I think I allowed myself to be used because I wanted money. My visibility in those spaces may have meant, to some, that they didn’t need to further include women or change their business practices to reflect the needs of women and other underrepresented populations. There are friendships I made in these contexts that I value, and doing this work meant I could live in comfort for the first time since I was twenty-two. Most of my work with Tiltbrush never saw the light of day because of a global pivot to AR within Google… And as far as my goals for representation, in retrospect, the things I was expressing in that interview were naive. I was a freelancer, nothing more. Every woman I met who truly worked at these corporations described a culture of disrespect, and they often tolerated sexual harassment so that they could be promoted. More equitable work environments will exist, are coalescing, but not because of anything I did or said in those contexts. The hiring of women and POC, the mission statements and sexual harassment training sessions, these are the consequence of an inevitable cultural movement.

You do amazing work by combining your illustration skills with the Virtual Reality technology.12 seconds of gunfire,Sun Ladies,Dear Angelica. In the production process for Dear Angelica, your ideas and insistence pioneered the Quill technology that lets artists create in the VR environment. You’ve mentioned that you are interested in VR as an environment for trauma therapy as well. Can you expand on your possible second thoughts career-wise with getting involved in VR scene in the first place, and your main motivations to work in the field?

Thank you! Earlier, I wanted to work with researchers to recreate traumatic memories in VR, so people might re-experience their traumas in ways I hoped would give them more control, and help them to form different core beliefs. Unfortunately, my time in tech was not good for me, and set my career back some years. My work with Oculus was sexually leveraged. In 2019 my brother shot himself in a VR headset. That said, I love working with engineers. People who can code have the power to make work better than anything I’ll produce in my lifetime. At the moment, though, I only make VR work with friends, and people to whom I have previously existing obligations. It would take a lot to bring me back to this medium in a real way. I feel shame about my work in VR on a daily basis.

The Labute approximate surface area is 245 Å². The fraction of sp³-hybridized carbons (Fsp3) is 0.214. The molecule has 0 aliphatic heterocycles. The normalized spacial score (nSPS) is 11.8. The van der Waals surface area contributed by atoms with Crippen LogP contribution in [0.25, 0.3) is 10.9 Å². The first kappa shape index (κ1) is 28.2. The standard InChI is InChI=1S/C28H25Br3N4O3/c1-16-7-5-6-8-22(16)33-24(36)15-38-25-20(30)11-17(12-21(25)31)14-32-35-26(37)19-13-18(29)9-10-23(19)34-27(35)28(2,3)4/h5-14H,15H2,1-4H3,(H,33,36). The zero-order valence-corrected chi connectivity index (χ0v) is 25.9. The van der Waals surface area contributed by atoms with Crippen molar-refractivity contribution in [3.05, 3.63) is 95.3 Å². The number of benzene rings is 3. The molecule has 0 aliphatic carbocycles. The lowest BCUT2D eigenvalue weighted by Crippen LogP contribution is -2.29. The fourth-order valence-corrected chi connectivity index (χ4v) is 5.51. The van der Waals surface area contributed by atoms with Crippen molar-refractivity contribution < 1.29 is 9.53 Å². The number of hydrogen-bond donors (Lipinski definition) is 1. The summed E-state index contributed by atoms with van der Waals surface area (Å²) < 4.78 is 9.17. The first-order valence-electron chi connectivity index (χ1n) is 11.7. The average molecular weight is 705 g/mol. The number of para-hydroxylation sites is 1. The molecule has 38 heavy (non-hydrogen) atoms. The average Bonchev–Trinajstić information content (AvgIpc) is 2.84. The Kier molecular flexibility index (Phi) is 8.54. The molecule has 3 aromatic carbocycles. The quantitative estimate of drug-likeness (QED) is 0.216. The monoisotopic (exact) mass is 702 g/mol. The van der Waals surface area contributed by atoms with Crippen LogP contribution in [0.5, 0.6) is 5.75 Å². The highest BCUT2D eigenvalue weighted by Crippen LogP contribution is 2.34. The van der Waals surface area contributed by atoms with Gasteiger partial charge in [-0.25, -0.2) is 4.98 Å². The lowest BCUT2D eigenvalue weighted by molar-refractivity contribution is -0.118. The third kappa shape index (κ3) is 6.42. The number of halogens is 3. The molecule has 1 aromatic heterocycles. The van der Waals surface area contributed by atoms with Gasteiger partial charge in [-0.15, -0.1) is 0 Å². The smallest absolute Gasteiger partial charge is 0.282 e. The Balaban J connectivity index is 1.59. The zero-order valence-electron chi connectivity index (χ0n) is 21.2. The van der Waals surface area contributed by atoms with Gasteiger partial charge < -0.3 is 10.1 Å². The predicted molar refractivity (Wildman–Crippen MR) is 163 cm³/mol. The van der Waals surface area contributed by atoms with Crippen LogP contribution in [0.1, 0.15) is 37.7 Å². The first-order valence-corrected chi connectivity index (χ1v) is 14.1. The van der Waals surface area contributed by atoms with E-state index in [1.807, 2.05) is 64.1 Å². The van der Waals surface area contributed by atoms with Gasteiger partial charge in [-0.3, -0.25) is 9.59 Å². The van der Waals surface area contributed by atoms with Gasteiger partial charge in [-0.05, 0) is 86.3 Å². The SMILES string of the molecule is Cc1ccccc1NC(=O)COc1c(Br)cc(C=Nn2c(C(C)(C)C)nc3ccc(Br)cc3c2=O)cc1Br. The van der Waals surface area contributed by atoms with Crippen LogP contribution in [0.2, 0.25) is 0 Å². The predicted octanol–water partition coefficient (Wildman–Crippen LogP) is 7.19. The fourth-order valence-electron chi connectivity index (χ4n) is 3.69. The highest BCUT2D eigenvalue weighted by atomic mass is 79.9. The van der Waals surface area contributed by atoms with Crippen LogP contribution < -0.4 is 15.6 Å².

Thank you so much for sharing… Let’s talk about the comic books you write, draw and contribute to. We can take a peak at them in your website. Were you always a comic books and graphic novel person since the early days of your life? How did your engagement change with them once you started creating your own stuff rather than just reading others? Any all time favorites?

Reading Dan Clowes changed my life. He and Chris Ware were the first people who made me want to make comics. And I always wanted to do comics, always wanted to write fiction, but it was a secret. In school, I had the opportunity to take David Mazzucchielli’s class, but I couldn’t get through it without crying, turning red to my toenails or throwing up. I was so afraid, happy and overwhelmed. Things went on like that for about fifteen years. I had no confidence for what I wanted, and, I thought, no time. My time in VR meant that I stopped making comics—I thought VR could be the next medium for comics. Honestly, I still do. That coincided with the discovery that one of my long-time collaborators was a serial rapist. So I no longer want co-writer. Now I’m getting back into comics again, slowly. I’m reading older work, like Little Lulu, Mopsy, Archie, Girls’ Love Stories, Moronica, Lil’ Abner… Old newspaper work and DC romances and serial stuff. I’ve become very nostalgic for a culture that isn’t mine. I want to read what my parents and grandparents were reading. Also, there’s something about imagining this work being produced on a deadline, about it being imperfect and still publishable, that’s comforting to me. Comic studios are not like what they were, but there’s something about the workaday carelessness of these comics that I really respond to. Even if they are racist and sexist. They teach me things I couldn’t learn anywhere else.